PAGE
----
-i talk about stuff a lot here. i think about stuff a lot, too. about how we have lots of stuff, what we do with that stuff...and i often wonder if we (we includes me) really need all that stuff...
apparently, comedian george carlin, who died sunday at age 71 of heart failure, pondered some of the same stuff about stuff.
-do you love and/or accept your body? or do you, like so many, find yourself being critical of your current form?
already pretty made a recent post touching on body image, wherein she quotes stylist/designer l'wren scott, who dresses many rich and famous folks, many of whom who embody enviable forms: "i've never met a woman who loves her own body. ever." a tragic statement, if true.
relatedly, tara parker-pope of the new york times reports on a study that suggests that many normal weight teens feel fat.
where does this body hatred, this fear of flesh (or, really fleshiness) come from? what can we do to cure or counteract bad body image, culture-wide? what is already being done?
why are we so hard on ourselves, and so critical of the bodies of others? is it part of being human, is it social/part of society or something more?
how much culpability should the fashion industry (fashion designers, marketers, and fashion media all included) accept for this culture-wide body dysmorphia, if they should at all? are they, to a large part, to blame, because they glorify (and market) an impossibly skinny and tall ideal?
but...also, i ask: are things better now than they used to be, as far as body image goes? are we more accepting of bodies (of others, of our own) these days, or less?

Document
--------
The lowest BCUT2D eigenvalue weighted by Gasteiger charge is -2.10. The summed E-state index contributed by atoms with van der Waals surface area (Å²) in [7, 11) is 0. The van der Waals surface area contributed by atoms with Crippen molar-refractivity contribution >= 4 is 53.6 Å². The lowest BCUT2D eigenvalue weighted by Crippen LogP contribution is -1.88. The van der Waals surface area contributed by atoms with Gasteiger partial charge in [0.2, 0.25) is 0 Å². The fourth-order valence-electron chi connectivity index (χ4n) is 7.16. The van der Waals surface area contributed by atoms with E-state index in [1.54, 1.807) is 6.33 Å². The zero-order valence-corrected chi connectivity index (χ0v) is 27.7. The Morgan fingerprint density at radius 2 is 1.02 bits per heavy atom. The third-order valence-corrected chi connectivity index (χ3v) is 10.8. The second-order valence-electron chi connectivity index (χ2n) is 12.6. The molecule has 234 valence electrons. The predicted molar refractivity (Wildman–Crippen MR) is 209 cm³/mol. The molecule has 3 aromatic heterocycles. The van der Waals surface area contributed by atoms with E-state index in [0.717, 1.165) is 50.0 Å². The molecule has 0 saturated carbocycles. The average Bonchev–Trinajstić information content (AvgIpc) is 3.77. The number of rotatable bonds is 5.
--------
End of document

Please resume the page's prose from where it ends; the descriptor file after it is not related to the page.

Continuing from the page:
-up until what seems like recently, fashion favored the showy 'conspicuous consumption' look: the 'it' dress, the 'it' bag, the 'it'...whatever. show it off, wear it proud, in your face, bling, blang...pow! wear the trends everyone else is wearing to show (or at least suggest) you're in the inner circle! aspirational fashion, ahoy!
now, with the looming recession, it's all about stealth wealth. to quote forbes magazine, "the fashion for aggressive displays of wealth is hitting a low point". the new, more subtle way to show your "in"? to wear that which flies under the radar, that which is recognizable only those "in the know".
after reading about this, i wonder: how long can these lower-profile, high-class trends really stay secret and stealthy? eventually, i'd argue, those wily plebes are going to catch on, no? :) how does/will this trend for the lower profile trends trickle and translate down the line? it's only a matter of time before it does, right? and if it doesn't, why wouldn't it?
apparently, this trend for showing off wealth in a stealthy way isn't the look du jour elsewhere (outside the states and parts of europe, in the middle east and asia/pacific, etc.). different markets are now demanding different approaches to luxury (via the international herald tribune). perhaps america is no longer setting the pace...or the trends. trends and innovation are more and more developed overseas, no?
and...the quick and dirty. just a few for ya this go round!:
-this simple, minimal knitted linen tunic pattern found on the purl bee so very much hits the mark with me right now.
-a brilliant fiber dyeing idea from the matchbook: use flour paste to achieve a batik-like effect on fabric. (via craft:)
-polka dot creations shows how to transform an old sheet into a funky new skirt (also via craft:)